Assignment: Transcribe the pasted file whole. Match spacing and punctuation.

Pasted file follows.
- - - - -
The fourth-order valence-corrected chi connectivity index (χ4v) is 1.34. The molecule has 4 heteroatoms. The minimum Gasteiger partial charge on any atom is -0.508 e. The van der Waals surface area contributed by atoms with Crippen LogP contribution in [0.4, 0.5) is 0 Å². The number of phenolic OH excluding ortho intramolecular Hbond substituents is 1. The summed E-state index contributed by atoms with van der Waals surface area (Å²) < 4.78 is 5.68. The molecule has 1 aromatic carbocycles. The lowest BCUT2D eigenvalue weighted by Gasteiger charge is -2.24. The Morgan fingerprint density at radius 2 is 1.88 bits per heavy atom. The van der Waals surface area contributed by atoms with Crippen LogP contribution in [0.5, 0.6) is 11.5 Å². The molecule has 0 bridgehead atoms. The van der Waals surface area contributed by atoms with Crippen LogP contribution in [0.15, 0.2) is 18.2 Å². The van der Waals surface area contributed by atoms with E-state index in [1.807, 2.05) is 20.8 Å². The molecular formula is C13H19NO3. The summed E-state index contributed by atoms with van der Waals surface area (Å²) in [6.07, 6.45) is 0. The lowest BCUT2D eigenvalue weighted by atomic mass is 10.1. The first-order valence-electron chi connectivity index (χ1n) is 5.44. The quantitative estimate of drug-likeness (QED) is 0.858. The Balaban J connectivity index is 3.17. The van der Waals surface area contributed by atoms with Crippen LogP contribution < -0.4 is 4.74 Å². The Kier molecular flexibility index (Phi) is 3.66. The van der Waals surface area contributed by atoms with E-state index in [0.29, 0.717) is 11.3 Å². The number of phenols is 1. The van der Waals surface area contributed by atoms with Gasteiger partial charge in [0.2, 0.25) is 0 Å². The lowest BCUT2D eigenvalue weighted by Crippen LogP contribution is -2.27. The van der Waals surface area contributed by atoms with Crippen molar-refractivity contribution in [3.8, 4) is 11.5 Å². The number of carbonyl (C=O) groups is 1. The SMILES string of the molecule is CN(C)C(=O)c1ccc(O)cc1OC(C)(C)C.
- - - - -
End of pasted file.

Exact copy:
The fourth-order valence-corrected chi connectivity index (χ4v) is 1.34. The molecule has 4 heteroatoms. The minimum Gasteiger partial charge on any atom is -0.508 e. The van der Waals surface area contributed by atoms with Crippen LogP contribution in [0.4, 0.5) is 0 Å². The number of phenolic OH excluding ortho intramolecular Hbond substituents is 1. The summed E-state index contributed by atoms with van der Waals surface area (Å²) < 4.78 is 5.68. The molecule has 1 aromatic carbocycles. The lowest BCUT2D eigenvalue weighted by Gasteiger charge is -2.24. The Morgan fingerprint density at radius 2 is 1.88 bits per heavy atom. The van der Waals surface area contributed by atoms with Crippen LogP contribution in [0.5, 0.6) is 11.5 Å². The molecule has 0 bridgehead atoms. The van der Waals surface area contributed by atoms with Crippen LogP contribution in [0.15, 0.2) is 18.2 Å². The van der Waals surface area contributed by atoms with E-state index in [1.807, 2.05) is 20.8 Å². The molecular formula is C13H19NO3. The summed E-state index contributed by atoms with van der Waals surface area (Å²) in [6.07, 6.45) is 0. The lowest BCUT2D eigenvalue weighted by atomic mass is 10.1. The first-order valence-electron chi connectivity index (χ1n) is 5.44. The quantitative estimate of drug-likeness (QED) is 0.858. The Balaban J connectivity index is 3.17. The van der Waals surface area contributed by atoms with Crippen LogP contribution < -0.4 is 4.74 Å². The Kier molecular flexibility index (Phi) is 3.66. The van der Waals surface area contributed by atoms with E-state index in [0.29, 0.717) is 11.3 Å². The number of phenols is 1. The van der Waals surface area contributed by atoms with Gasteiger partial charge in [0.2, 0.25) is 0 Å². The lowest BCUT2D eigenvalue weighted by Crippen LogP contribution is -2.27. The van der Waals surface area contributed by atoms with Crippen molar-refractivity contribution in [3.8, 4) is 11.5 Å². The number of carbonyl (C=O) groups is 1. The SMILES string of the molecule is CN(C)C(=O)c1ccc(O)cc1OC(C)(C)C.